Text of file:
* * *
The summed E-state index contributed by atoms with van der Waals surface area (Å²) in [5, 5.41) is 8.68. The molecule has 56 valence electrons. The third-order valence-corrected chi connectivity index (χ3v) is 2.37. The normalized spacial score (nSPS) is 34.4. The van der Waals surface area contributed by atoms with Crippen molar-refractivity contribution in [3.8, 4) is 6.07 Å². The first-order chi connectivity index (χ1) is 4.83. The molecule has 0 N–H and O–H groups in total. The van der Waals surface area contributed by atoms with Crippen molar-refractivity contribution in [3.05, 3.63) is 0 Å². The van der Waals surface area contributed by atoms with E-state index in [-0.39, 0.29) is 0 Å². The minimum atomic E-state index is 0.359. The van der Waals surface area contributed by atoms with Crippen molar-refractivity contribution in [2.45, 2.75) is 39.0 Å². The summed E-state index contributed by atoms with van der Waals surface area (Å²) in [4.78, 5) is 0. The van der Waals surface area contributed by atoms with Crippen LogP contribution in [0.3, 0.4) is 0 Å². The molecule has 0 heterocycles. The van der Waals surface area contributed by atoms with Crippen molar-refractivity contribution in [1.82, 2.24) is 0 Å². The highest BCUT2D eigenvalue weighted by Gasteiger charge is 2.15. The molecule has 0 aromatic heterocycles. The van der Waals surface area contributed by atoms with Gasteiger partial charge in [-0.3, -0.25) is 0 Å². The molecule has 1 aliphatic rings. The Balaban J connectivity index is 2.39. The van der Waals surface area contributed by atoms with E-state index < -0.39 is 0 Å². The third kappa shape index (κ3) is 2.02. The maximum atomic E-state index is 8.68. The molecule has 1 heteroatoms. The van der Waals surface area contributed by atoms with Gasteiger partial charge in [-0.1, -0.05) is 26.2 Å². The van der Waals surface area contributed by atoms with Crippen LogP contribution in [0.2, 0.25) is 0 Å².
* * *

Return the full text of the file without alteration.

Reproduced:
The summed E-state index contributed by atoms with van der Waals surface area (Å²) in [5, 5.41) is 8.68. The molecule has 56 valence electrons. The third-order valence-corrected chi connectivity index (χ3v) is 2.37. The normalized spacial score (nSPS) is 34.4. The van der Waals surface area contributed by atoms with Crippen molar-refractivity contribution in [3.8, 4) is 6.07 Å². The first-order chi connectivity index (χ1) is 4.83. The molecule has 0 N–H and O–H groups in total. The van der Waals surface area contributed by atoms with Crippen molar-refractivity contribution in [3.05, 3.63) is 0 Å². The van der Waals surface area contributed by atoms with E-state index in [-0.39, 0.29) is 0 Å². The minimum atomic E-state index is 0.359. The van der Waals surface area contributed by atoms with Crippen molar-refractivity contribution in [2.45, 2.75) is 39.0 Å². The summed E-state index contributed by atoms with van der Waals surface area (Å²) in [4.78, 5) is 0. The van der Waals surface area contributed by atoms with Crippen LogP contribution in [0.3, 0.4) is 0 Å². The molecule has 0 heterocycles. The van der Waals surface area contributed by atoms with Crippen molar-refractivity contribution in [1.82, 2.24) is 0 Å². The highest BCUT2D eigenvalue weighted by Gasteiger charge is 2.15. The molecule has 0 aromatic heterocycles. The van der Waals surface area contributed by atoms with Gasteiger partial charge in [-0.3, -0.25) is 0 Å². The molecule has 1 aliphatic rings. The Balaban J connectivity index is 2.39. The van der Waals surface area contributed by atoms with E-state index < -0.39 is 0 Å². The third kappa shape index (κ3) is 2.02. The maximum atomic E-state index is 8.68. The molecule has 1 heteroatoms. The van der Waals surface area contributed by atoms with Gasteiger partial charge in [-0.1, -0.05) is 26.2 Å². The van der Waals surface area contributed by atoms with Crippen LogP contribution in [0.2, 0.25) is 0 Å².